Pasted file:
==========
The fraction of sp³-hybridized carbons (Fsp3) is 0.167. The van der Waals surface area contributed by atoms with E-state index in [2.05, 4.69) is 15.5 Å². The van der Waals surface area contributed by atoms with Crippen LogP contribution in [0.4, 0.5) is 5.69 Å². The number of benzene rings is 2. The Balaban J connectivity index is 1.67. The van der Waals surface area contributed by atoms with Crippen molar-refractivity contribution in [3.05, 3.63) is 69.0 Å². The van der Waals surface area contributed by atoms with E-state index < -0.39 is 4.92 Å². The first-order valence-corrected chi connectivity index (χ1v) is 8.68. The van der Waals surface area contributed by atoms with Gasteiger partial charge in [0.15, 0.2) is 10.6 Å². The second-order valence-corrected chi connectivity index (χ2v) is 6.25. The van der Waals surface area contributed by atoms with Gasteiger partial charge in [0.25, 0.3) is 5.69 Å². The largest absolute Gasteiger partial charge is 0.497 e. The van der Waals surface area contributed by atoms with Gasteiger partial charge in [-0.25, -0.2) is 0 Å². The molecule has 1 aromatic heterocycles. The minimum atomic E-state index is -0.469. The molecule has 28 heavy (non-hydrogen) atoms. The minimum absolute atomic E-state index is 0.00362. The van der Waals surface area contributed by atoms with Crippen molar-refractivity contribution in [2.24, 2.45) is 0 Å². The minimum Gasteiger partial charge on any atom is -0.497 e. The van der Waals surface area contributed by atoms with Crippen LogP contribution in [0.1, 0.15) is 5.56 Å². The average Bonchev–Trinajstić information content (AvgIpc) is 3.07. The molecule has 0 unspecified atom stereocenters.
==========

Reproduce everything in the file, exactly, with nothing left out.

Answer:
The fraction of sp³-hybridized carbons (Fsp3) is 0.167. The van der Waals surface area contributed by atoms with E-state index in [2.05, 4.69) is 15.5 Å². The van der Waals surface area contributed by atoms with Crippen LogP contribution in [0.4, 0.5) is 5.69 Å². The number of benzene rings is 2. The Balaban J connectivity index is 1.67. The van der Waals surface area contributed by atoms with Crippen molar-refractivity contribution in [3.05, 3.63) is 69.0 Å². The van der Waals surface area contributed by atoms with E-state index < -0.39 is 4.92 Å². The first-order valence-corrected chi connectivity index (χ1v) is 8.68. The van der Waals surface area contributed by atoms with Gasteiger partial charge in [0.15, 0.2) is 10.6 Å². The second-order valence-corrected chi connectivity index (χ2v) is 6.25. The van der Waals surface area contributed by atoms with Gasteiger partial charge in [0.25, 0.3) is 5.69 Å². The largest absolute Gasteiger partial charge is 0.497 e. The van der Waals surface area contributed by atoms with Gasteiger partial charge in [-0.25, -0.2) is 0 Å². The molecule has 1 aromatic heterocycles. The minimum atomic E-state index is -0.469. The molecule has 28 heavy (non-hydrogen) atoms. The minimum absolute atomic E-state index is 0.00362. The van der Waals surface area contributed by atoms with Crippen molar-refractivity contribution in [2.24, 2.45) is 0 Å². The minimum Gasteiger partial charge on any atom is -0.497 e. The van der Waals surface area contributed by atoms with Crippen LogP contribution in [0.1, 0.15) is 5.56 Å². The average Bonchev–Trinajstić information content (AvgIpc) is 3.07. The molecule has 0 unspecified atom stereocenters.